It was here that she met him. The hot shot lawyer who aggravated her in ways that she had never known. He was making his way up the firm quickly, in much the same way she was in the art world. They encountered each other often, as she needed him to aid her in the purchasing of the artworks. Her jobs for him were small, mainly contract work but he was the best negotiator at the firm and when it came to Liam Walker's money, the best was needed. When working, they worked well together, they could get any artwork at any price she though reasonable. Their fights were infamous around the building, often entertaining their co-workers.

One day, 6 months into her job, they were arguing, doing what they did best. Somehow she had pissed him off more than she had ever done before and they were screaming at each other like no other argument before. She was just about to win the argument, when he grabbed her face, pulled her to him and pressed his lips to hers.

The rest, as they say, was history. They became inseperable, still arguing just continuously, if not more, than before. However, now their arguments ended in similar ways to their first kiss.

That was over 18 months ago.

She had never been very committed to anyone in her life. She loved her parents and her sister but she didn't depend on anyone. She didn't want to depend on anyone. Dependence meant giving away her freedom – the one thing she loved most in the world. She wasn't going to start now, with a relationship with a guy which will probably die anyway. A relationship that has died already.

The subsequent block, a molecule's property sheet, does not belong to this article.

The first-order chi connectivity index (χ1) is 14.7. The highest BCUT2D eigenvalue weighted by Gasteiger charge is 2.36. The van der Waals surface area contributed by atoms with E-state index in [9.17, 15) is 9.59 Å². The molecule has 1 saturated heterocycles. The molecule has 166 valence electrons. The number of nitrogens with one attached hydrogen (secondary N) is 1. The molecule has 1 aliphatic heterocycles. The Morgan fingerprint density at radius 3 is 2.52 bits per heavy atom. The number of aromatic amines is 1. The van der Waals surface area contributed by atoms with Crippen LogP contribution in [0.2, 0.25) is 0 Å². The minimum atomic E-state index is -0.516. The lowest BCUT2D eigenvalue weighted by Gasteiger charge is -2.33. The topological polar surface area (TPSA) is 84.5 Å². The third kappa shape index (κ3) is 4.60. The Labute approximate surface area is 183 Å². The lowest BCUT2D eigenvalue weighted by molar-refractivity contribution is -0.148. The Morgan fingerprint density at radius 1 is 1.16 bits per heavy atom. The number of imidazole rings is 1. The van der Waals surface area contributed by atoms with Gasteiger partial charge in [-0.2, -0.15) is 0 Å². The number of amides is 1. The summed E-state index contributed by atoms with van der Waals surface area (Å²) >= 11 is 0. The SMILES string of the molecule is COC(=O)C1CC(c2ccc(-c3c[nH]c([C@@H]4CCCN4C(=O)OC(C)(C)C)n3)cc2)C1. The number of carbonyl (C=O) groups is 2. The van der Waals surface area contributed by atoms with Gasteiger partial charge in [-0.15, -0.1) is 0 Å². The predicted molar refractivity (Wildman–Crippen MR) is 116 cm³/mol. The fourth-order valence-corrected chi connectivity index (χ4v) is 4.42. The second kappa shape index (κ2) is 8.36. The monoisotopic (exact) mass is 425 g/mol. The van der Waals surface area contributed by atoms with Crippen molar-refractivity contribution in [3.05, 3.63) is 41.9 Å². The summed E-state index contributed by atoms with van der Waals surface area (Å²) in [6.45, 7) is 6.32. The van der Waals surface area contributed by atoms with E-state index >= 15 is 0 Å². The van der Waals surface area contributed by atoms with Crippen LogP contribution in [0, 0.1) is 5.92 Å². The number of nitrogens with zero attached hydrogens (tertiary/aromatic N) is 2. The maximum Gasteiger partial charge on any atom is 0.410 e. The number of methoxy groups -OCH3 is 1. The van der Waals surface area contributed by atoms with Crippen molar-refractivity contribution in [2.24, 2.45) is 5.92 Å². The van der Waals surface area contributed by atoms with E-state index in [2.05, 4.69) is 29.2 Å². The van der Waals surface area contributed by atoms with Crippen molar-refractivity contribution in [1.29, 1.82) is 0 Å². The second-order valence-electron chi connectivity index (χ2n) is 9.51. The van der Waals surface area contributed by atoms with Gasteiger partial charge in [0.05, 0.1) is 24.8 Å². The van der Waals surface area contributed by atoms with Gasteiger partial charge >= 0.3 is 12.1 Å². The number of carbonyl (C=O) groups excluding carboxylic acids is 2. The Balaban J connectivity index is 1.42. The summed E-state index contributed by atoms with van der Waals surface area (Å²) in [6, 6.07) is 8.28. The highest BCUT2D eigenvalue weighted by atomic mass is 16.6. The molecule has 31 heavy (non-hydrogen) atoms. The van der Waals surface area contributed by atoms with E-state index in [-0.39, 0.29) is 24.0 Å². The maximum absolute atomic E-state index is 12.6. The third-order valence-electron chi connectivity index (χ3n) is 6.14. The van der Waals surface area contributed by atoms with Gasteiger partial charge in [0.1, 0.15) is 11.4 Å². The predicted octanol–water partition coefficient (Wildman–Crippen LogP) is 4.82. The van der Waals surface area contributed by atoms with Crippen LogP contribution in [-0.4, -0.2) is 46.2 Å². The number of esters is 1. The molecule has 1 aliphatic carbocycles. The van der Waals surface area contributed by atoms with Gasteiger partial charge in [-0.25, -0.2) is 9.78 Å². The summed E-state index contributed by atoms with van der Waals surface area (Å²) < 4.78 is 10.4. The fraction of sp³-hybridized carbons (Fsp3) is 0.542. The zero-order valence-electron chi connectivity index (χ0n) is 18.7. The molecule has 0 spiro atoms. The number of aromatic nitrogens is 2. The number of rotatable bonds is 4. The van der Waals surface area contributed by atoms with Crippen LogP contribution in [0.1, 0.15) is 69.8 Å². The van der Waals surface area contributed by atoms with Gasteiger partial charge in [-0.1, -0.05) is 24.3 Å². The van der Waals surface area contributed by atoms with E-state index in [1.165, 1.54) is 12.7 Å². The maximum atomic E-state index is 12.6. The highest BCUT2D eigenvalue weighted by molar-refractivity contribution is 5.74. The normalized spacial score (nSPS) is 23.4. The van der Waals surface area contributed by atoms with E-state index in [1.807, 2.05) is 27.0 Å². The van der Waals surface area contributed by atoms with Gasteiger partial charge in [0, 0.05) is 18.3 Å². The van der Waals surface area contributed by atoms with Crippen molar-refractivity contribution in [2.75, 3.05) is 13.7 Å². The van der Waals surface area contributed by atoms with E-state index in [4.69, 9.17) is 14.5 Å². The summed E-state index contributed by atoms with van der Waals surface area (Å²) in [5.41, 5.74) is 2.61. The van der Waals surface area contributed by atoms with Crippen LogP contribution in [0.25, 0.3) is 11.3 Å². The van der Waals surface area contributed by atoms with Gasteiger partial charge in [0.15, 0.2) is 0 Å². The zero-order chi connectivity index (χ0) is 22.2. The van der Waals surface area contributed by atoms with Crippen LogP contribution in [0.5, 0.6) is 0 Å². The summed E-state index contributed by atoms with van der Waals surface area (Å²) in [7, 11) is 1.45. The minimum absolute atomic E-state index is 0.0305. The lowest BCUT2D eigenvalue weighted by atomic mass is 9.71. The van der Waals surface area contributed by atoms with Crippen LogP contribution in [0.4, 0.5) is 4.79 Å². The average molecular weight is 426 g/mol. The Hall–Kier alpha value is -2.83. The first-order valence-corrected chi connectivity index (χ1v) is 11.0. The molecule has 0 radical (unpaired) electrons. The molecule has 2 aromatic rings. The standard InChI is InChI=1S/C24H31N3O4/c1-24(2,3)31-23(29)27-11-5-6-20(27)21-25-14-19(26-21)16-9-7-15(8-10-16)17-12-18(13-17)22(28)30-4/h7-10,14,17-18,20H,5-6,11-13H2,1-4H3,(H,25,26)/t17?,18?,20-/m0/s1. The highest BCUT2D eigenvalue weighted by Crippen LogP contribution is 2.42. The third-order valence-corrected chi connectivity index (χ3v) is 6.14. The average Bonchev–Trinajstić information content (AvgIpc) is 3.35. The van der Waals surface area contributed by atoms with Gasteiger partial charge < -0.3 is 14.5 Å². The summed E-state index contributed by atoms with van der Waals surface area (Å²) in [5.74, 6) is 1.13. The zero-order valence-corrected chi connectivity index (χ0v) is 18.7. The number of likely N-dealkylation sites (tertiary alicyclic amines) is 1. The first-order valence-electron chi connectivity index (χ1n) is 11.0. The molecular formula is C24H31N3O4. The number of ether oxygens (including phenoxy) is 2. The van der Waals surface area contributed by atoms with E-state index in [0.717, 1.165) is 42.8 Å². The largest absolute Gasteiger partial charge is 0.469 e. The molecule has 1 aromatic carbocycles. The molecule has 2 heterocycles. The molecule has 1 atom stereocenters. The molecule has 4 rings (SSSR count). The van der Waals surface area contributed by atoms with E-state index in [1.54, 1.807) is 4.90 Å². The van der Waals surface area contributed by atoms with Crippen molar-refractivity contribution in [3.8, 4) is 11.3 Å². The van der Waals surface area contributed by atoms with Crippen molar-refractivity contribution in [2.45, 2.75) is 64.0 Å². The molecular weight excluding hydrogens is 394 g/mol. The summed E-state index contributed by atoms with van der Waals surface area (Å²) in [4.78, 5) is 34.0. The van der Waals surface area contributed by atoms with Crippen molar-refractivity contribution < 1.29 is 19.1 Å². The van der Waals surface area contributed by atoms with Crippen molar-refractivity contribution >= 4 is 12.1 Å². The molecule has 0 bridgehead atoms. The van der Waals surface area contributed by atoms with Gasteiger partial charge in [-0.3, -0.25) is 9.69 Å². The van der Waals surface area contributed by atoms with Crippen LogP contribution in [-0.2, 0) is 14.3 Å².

Yet how is it, that in the last 3 weeks, 5 months and 9 hours, and all the freedom in the world had made her feel cramped.

She didn't understand. It didn't make sense. She wasn't supposed to need him. She wasn't supposed to miss him. She wasn't supposed to depend on him.

But she did. She did need him, she did miss him, and she did depend on him. He gave her freedom – freedom to move, dream, fly. But he also gave her security. Security to be herself, to laugh, to fight and to cry. He made her. He was everything she wanted, everything she needed.

And she had pushed him away, thinking he tied her down. She had to fix this, she had to tell him, she had to love him, she thought as she climbed out of the bath.

She had to depend on him.


"I need you" she whispered, burying her face in his chest as he wrapped his arms you. "I need you to be me."

She breathed in deeply, smelling the scent that was so decidedly him. "I'm so sorry for pushing you away, for not realising what was in front of me the whole time. I love you. So much. Please tell me the offers still open" she pleaded, looking up into his eyes.

"The offer was always there. I was just waiting for you to realise" he replied, sliding the ring onto her finger, a ring that fitted perfectly.

AN: Thank you for reading. Sorry about the ending. I'm not very good at those.